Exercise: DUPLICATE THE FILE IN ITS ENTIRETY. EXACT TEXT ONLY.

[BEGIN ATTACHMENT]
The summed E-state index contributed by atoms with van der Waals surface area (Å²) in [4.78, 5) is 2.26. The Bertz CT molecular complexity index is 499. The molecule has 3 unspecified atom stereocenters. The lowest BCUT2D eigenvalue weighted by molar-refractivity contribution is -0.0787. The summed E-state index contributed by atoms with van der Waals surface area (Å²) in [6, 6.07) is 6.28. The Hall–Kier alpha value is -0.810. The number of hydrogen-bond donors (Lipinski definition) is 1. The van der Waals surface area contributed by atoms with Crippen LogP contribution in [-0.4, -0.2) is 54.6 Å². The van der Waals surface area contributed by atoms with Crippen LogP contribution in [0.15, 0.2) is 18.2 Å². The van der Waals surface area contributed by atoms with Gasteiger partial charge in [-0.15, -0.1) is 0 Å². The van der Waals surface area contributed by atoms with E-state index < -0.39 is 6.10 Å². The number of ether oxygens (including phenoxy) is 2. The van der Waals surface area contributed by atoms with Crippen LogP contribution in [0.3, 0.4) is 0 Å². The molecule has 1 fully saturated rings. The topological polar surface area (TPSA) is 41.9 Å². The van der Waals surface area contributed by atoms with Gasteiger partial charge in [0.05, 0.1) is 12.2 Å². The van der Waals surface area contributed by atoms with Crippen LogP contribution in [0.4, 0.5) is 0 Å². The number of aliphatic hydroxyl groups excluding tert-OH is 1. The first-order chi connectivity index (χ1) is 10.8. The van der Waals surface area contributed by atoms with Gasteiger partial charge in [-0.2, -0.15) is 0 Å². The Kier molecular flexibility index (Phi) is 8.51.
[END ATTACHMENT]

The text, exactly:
The summed E-state index contributed by atoms with van der Waals surface area (Å²) in [4.78, 5) is 2.26. The Bertz CT molecular complexity index is 499. The molecule has 3 unspecified atom stereocenters. The lowest BCUT2D eigenvalue weighted by molar-refractivity contribution is -0.0787. The summed E-state index contributed by atoms with van der Waals surface area (Å²) in [6, 6.07) is 6.28. The Hall–Kier alpha value is -0.810. The number of hydrogen-bond donors (Lipinski definition) is 1. The van der Waals surface area contributed by atoms with Crippen LogP contribution in [-0.4, -0.2) is 54.6 Å². The van der Waals surface area contributed by atoms with Crippen LogP contribution in [0.15, 0.2) is 18.2 Å². The van der Waals surface area contributed by atoms with Gasteiger partial charge in [-0.15, -0.1) is 0 Å². The van der Waals surface area contributed by atoms with E-state index < -0.39 is 6.10 Å². The number of ether oxygens (including phenoxy) is 2. The van der Waals surface area contributed by atoms with Crippen LogP contribution in [0.3, 0.4) is 0 Å². The molecule has 1 fully saturated rings. The topological polar surface area (TPSA) is 41.9 Å². The van der Waals surface area contributed by atoms with Gasteiger partial charge in [0.05, 0.1) is 12.2 Å². The van der Waals surface area contributed by atoms with Crippen LogP contribution in [0.4, 0.5) is 0 Å². The number of aliphatic hydroxyl groups excluding tert-OH is 1. The first-order chi connectivity index (χ1) is 10.8. The van der Waals surface area contributed by atoms with Gasteiger partial charge in [-0.2, -0.15) is 0 Å². The Kier molecular flexibility index (Phi) is 8.51.